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Discussion Starter · #1 ·
Dear Alfisti,

Just thought I would share with you my latest battle with my 1976 (Series II) Alfa Spider 2000's electrics. On several occasions during this winter of long cold nights I had attempted to switch from MAIN beam to DIPPED beam only to somehow end with NO beam! The headlamps would switch off completely and only be restored by frantic wiggling of the headlight stalk.

This was, I thought, a trifle inconvenient. My wife, a passenger on one of these occasions, put it rather more strongly as we hurtled blindly through the pitch darkness …

So what was going on?

Well it quickly became evident that it was a bad connection somewhere inside the control column mounted switch that controls the side lights, headlights and indicators.

I suppose I could have tried squirting stuff inside the switch, but I just thought this was too important to not fix properly so I decided to remove the switch and refurbish it. To this end I figured I needed to remove the steering wheel. Well, as many threads on this forum testify, this is not necessarily as simple as it may appear. I tried, with a variety of pullers and hardened bolts, and failed utterly and miserably to shift the wheel.

So then I asked myself, could I get the switch out with the steering wheel still in place?

And the answer is YES!

If you are faced with a similar problem and want to know how I did this then please read on ...

Removal - Step One

Take the instrument shrouds off the speedometer and rev counter. This allows better access and more light to reach your target area of work. A small self tapper needs to be loosened at their base and then they pitch forwards and off. They are probably identical but I am paranoid so store them separately to maintain L and R.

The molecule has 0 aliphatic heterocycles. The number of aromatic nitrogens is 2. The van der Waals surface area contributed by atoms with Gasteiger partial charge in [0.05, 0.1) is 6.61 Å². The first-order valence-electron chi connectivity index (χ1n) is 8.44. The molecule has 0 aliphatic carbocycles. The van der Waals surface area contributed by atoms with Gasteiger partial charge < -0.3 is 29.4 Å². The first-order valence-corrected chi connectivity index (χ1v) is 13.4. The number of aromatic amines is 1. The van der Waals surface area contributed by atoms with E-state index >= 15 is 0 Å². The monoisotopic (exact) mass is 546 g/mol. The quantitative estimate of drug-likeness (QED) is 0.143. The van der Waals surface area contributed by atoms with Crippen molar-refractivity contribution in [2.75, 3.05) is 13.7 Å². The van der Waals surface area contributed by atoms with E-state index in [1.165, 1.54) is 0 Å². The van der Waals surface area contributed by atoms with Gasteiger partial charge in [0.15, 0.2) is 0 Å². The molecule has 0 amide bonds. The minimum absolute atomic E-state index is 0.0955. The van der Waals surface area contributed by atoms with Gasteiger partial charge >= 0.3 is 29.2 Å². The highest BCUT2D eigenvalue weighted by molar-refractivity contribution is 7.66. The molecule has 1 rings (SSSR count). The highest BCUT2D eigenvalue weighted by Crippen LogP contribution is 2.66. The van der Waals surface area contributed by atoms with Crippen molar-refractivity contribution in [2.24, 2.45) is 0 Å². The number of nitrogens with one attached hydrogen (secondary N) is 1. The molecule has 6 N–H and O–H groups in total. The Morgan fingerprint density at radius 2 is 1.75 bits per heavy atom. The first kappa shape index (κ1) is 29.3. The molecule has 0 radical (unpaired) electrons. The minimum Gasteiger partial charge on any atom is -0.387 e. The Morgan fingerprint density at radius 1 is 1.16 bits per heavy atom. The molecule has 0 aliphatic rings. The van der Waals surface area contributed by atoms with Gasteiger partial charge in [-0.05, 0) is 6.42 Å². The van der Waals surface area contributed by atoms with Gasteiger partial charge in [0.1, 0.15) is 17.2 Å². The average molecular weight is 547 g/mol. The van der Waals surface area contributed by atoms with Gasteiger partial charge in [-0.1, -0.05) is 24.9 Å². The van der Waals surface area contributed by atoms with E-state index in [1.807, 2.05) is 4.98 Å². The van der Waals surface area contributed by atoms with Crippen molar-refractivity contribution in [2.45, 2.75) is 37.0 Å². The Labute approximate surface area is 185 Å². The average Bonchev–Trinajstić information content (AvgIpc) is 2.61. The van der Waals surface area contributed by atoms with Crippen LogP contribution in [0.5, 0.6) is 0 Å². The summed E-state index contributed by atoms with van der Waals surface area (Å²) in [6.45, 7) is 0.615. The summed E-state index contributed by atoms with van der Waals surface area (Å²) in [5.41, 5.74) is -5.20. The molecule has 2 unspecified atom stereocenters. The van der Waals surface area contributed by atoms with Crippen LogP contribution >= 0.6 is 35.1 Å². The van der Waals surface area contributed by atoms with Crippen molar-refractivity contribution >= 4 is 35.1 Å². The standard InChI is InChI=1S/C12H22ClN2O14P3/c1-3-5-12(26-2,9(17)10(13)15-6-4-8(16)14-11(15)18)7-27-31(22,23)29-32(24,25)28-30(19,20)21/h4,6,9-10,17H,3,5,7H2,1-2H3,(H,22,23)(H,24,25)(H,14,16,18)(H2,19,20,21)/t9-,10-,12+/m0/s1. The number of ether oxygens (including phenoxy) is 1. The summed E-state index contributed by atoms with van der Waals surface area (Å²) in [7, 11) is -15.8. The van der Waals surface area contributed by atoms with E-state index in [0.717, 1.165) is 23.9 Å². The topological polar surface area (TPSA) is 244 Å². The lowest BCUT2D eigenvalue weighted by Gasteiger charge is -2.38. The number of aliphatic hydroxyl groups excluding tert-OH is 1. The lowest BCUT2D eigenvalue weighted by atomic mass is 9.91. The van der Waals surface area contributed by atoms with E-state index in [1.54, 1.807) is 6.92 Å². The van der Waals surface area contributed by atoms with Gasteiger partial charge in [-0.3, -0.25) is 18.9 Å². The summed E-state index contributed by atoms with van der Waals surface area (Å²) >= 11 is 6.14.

Removal - Step Two

Disconnect the battery. You will be waving all sorts of metal tools near the fusebox so this seems like a prudent act.

Removal - Step Three

Remove the upper and lower plastic covers from the steering column. They are held on by four or five bolts into the lower shroud, and you will need a small metric allen key to undo them, as well as a flexible spine! The lower one falls off easily; the upper one needs to be withdrawn carefully and can be a bit of a struggle. Fortunately plastic bends a bit. This exposes the headlamp/indicator column switch and its cunning twice-wrapped around the steering-column return spring.
 

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Discussion Starter · #2 ·
contd.

Removal - Step Four

Dismount the fusebox by removing the two mounting screws which hold it to the frame. This allows you to tip it forward and will greatly facilitate removing contacts.

Removal - Step Five

Trace and record all the connections leading from the column switch to the fusebox, indicator connector and the flasher unit. Here is what I found on my car, but this may not be exactly what you have so please do make your own record.
 

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Discussion Starter · #3 ·
contd.

Removal - Step Six

Carefully disconnect all the above wires and pull the column switch mini-loom clear. Make mental note to visit chiropractor …

Removal - Step Seven

Disconnect one end of the indicator switch return spring. The trick here is to get a lot of light on the subject and, preferably, magnification. I have one of those lamps that do both, i.e. they are like an angle poise lamp but the lamp is circular and surrounds a magnifying lens. Ideally suited for this task as it allows you to see what you are doing without requiring a third hand. Use a screwdriver to tension the metal hook one way and needle-nosed pliers to slide the loop at the end of the spring off the hook. It can be done … I promise you!

With a bit of luck the spring is now dangling free and has not flown off into hyperspace!

Removal - Step Eight